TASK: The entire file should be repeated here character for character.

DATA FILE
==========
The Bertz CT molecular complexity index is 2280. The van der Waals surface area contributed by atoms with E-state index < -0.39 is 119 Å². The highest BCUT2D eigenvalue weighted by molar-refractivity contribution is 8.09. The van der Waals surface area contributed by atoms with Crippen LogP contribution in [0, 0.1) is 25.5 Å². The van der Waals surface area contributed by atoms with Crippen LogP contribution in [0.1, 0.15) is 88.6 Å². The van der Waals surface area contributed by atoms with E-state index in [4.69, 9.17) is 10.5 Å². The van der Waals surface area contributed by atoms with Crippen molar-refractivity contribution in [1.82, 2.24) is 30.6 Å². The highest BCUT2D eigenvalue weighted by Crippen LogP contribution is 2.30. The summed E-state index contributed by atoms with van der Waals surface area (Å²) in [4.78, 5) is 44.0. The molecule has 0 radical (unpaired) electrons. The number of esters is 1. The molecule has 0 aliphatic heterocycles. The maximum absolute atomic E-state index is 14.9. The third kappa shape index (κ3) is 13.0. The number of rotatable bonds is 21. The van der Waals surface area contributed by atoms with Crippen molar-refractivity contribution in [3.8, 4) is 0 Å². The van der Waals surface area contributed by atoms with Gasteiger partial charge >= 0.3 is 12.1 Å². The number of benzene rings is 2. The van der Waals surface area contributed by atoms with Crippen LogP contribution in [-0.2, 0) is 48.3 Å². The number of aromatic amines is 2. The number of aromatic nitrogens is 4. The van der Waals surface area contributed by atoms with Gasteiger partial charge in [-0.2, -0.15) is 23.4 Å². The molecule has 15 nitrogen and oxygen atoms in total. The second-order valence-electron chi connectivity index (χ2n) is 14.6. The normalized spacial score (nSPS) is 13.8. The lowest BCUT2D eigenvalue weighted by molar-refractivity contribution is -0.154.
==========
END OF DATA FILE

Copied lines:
The Bertz CT molecular complexity index is 2280. The van der Waals surface area contributed by atoms with E-state index < -0.39 is 119 Å². The highest BCUT2D eigenvalue weighted by molar-refractivity contribution is 8.09. The van der Waals surface area contributed by atoms with Crippen LogP contribution in [0, 0.1) is 25.5 Å². The van der Waals surface area contributed by atoms with Crippen LogP contribution in [0.1, 0.15) is 88.6 Å². The van der Waals surface area contributed by atoms with E-state index in [4.69, 9.17) is 10.5 Å². The van der Waals surface area contributed by atoms with Crippen molar-refractivity contribution in [1.82, 2.24) is 30.6 Å². The highest BCUT2D eigenvalue weighted by Crippen LogP contribution is 2.30. The summed E-state index contributed by atoms with van der Waals surface area (Å²) in [4.78, 5) is 44.0. The molecule has 0 radical (unpaired) electrons. The number of esters is 1. The molecule has 0 aliphatic heterocycles. The maximum absolute atomic E-state index is 14.9. The third kappa shape index (κ3) is 13.0. The number of rotatable bonds is 21. The van der Waals surface area contributed by atoms with Crippen molar-refractivity contribution in [3.8, 4) is 0 Å². The van der Waals surface area contributed by atoms with Gasteiger partial charge >= 0.3 is 12.1 Å². The number of benzene rings is 2. The van der Waals surface area contributed by atoms with Crippen LogP contribution in [-0.2, 0) is 48.3 Å². The number of aromatic amines is 2. The number of aromatic nitrogens is 4. The van der Waals surface area contributed by atoms with Gasteiger partial charge in [-0.2, -0.15) is 23.4 Å². The molecule has 15 nitrogen and oxygen atoms in total. The second-order valence-electron chi connectivity index (χ2n) is 14.6. The normalized spacial score (nSPS) is 13.8. The lowest BCUT2D eigenvalue weighted by molar-refractivity contribution is -0.154.